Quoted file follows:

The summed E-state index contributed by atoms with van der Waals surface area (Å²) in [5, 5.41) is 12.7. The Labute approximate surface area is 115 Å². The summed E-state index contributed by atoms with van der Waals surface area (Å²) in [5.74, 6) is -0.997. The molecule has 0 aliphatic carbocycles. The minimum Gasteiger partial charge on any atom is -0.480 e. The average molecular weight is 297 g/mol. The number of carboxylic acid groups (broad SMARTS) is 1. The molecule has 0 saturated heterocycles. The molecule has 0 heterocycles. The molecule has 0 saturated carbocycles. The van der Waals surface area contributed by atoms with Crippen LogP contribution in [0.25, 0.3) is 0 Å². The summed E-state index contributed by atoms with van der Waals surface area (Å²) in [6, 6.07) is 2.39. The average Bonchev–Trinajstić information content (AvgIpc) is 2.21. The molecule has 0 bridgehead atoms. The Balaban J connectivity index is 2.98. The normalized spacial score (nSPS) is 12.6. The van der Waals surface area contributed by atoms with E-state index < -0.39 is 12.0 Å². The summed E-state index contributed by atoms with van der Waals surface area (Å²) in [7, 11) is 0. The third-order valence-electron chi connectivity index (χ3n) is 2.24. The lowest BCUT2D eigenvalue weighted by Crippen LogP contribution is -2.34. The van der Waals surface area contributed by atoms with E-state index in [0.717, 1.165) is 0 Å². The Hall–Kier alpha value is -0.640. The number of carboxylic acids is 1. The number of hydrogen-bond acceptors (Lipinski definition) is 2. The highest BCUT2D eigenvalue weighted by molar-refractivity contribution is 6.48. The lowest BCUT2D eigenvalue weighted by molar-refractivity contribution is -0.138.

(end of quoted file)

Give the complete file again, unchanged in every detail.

The summed E-state index contributed by atoms with van der Waals surface area (Å²) in [5, 5.41) is 12.7. The Labute approximate surface area is 115 Å². The summed E-state index contributed by atoms with van der Waals surface area (Å²) in [5.74, 6) is -0.997. The molecule has 0 aliphatic carbocycles. The minimum Gasteiger partial charge on any atom is -0.480 e. The average molecular weight is 297 g/mol. The number of carboxylic acid groups (broad SMARTS) is 1. The molecule has 0 saturated heterocycles. The molecule has 0 heterocycles. The molecule has 0 saturated carbocycles. The van der Waals surface area contributed by atoms with Crippen LogP contribution in [0.25, 0.3) is 0 Å². The summed E-state index contributed by atoms with van der Waals surface area (Å²) in [6, 6.07) is 2.39. The average Bonchev–Trinajstić information content (AvgIpc) is 2.21. The molecule has 0 bridgehead atoms. The Balaban J connectivity index is 2.98. The normalized spacial score (nSPS) is 12.6. The van der Waals surface area contributed by atoms with E-state index < -0.39 is 12.0 Å². The summed E-state index contributed by atoms with van der Waals surface area (Å²) in [7, 11) is 0. The third-order valence-electron chi connectivity index (χ3n) is 2.24. The lowest BCUT2D eigenvalue weighted by Crippen LogP contribution is -2.34. The van der Waals surface area contributed by atoms with E-state index in [0.717, 1.165) is 0 Å². The Hall–Kier alpha value is -0.640. The number of carboxylic acids is 1. The number of hydrogen-bond acceptors (Lipinski definition) is 2. The highest BCUT2D eigenvalue weighted by molar-refractivity contribution is 6.48. The lowest BCUT2D eigenvalue weighted by molar-refractivity contribution is -0.138.